One of many variables from which to choose when booking a trip to Antarctica is the ship which will take you there. For some people, the ship is one of the most important parts of the trip. Though they vary in size, in luxury level and passenger numbers, they all share one very important detail: they’re all well-suited for the Polar Regions.
The M/V Ortelius was built in Gydnia, Poland in 1989 and began her life as the Marina Svetaeva under the Russian flag. In 2011, she was re-fitted, re-flagged and re-named Ortelius after the Dutch cartographer Abraham Ortelius. Ortelius published the first modern world atlas, the Theatrum Orbis Terrarum (Theatre of the World) in 1570.
As far as ships go, the M/V Ortelius cruises on the more basic end of the spectrum. At just under 300 feet long, she is one of the smaller ships to sail to Antarctica but is ranked in the highest ice class. Comfortable rather than luxurious, the Ortelius offers a more family-style journey to Antarctica. The dining room is cozy and features window views and mouthwatering meals. The bar is often occupied and lively - offering board games, an espresso bar, a selection of constantly stocked cookies and , of course, a wide selection of beverages. The bar also serves as one of the locations for the numerous lectures and entertainment on board.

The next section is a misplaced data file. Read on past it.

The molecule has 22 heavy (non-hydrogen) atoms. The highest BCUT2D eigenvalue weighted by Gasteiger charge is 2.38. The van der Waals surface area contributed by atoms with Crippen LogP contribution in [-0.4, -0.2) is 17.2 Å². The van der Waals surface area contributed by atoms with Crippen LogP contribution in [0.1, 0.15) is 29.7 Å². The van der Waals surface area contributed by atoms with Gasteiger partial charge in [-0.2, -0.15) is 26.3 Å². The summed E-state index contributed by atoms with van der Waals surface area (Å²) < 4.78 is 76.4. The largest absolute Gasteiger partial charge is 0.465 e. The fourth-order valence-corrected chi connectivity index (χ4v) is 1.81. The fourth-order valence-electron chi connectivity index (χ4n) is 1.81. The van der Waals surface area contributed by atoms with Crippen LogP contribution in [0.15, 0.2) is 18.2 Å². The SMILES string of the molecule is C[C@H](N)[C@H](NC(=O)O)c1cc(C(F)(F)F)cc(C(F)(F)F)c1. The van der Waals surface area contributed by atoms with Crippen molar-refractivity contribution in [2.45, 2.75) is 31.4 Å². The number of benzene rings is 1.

Despite her basic nature, I was not left wanting anything the Ortelius could not provide and it was a feeling I got from all passengers on board. We booked the Ortelius seeking adventure rather than comfort, and adventure was delivered in spades.